Mon. Not. R. Astron. Soc., 488, 5232-5250 (2019/October-1)
Classifying exoplanet candidates with convolutional neural networks: application to the Next Generation Transit Survey.
CHAUSHEV A., RAYNARD L., GOAD M.R., EIGMULLER P., ARMSTRONG D.J., BRIEGAL J.T., BURLEIGH M.R., CASEWELL S.L., GILL S., JENKINS J.S., NIELSEN L.D., WATSON C.A., WEST R.G., WHEATLEY P.J., UDRY S. and VINES J.I.
Abstract (from CDS):
Vetting of exoplanet candidates in transit surveys is a manual process, which suffers from a large number of false positives and a lack of consistency. Previous work has shown that convolutional neural networks (CNN) provide an efficient solution to these problems. Here, we apply a CNN to classify planet candidates from the Next Generation Transit Survey (NGTS). For training data sets we compare both real data with injected planetary transits and fully simulated data, as well as how their different compositions affect network performance. We show that fewer hand labelled light curves can be utilized, while still achieving competitive results. With our best model, we achieve an area under the curve (AUC) score of (95.6±0.2) per cent and an accuracy of (88.5±0.3) per cent on our unseen test data, as well as (76.5±0.4) per cent and (74.6±1.1) per cent in comparison to our existing manual classifications. The neural network recovers 13 out of 14 confirmed planets observed by NGTS, with high probability. We use simulated data to show that the overall network performance is resilient to mislabelling of the training data set, a problem that might arise due to unidentified, low signal-to-noise transits. Using a CNN, the time required for vetting can be reduced by half, while still recovering the vast majority of manually flagged candidates. In addition, we identify many new candidates with high probabilities which were not flagged by human vetters.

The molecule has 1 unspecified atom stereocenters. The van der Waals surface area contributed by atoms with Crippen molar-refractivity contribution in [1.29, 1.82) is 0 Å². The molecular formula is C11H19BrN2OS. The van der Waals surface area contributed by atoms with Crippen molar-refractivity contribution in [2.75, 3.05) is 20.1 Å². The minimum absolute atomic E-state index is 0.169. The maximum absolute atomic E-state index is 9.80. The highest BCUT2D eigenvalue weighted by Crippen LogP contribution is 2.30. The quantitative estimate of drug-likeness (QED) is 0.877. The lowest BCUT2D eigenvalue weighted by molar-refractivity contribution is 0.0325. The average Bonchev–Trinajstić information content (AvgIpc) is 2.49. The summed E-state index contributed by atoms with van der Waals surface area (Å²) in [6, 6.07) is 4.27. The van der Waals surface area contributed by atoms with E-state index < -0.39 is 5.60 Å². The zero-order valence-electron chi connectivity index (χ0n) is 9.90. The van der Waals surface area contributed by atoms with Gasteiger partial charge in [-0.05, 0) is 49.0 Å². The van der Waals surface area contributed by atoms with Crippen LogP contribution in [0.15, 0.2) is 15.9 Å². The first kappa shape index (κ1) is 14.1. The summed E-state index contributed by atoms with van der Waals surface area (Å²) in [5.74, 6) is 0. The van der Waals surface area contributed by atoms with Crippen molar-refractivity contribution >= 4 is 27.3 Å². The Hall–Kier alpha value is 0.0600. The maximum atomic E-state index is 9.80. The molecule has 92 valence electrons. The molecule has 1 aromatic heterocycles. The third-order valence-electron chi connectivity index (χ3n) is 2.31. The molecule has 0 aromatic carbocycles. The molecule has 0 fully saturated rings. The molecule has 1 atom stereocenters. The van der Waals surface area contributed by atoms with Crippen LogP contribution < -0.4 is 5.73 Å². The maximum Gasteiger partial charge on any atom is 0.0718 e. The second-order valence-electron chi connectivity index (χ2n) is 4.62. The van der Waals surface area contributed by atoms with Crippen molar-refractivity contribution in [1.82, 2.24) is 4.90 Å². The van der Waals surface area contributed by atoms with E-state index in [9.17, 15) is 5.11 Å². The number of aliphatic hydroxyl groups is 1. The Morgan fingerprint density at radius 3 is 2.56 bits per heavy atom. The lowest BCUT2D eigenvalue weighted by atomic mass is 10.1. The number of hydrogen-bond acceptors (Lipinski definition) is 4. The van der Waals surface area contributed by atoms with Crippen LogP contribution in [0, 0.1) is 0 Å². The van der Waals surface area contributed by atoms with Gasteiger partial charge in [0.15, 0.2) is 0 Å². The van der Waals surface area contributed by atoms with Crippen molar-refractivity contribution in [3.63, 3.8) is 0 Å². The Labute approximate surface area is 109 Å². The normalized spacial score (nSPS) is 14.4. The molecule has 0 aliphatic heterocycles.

© 2019 The Author(s) Published by Oxford University Press on behalf of the Royal Astronomical Society
methods: data analysis - techniques: photometric - planets and satellites: detection
View the reference in ADS
To bookmark this query, right click on this link: simbad:2019MNRAS.488.5232C and select 'bookmark this link' or equivalent in the popup menu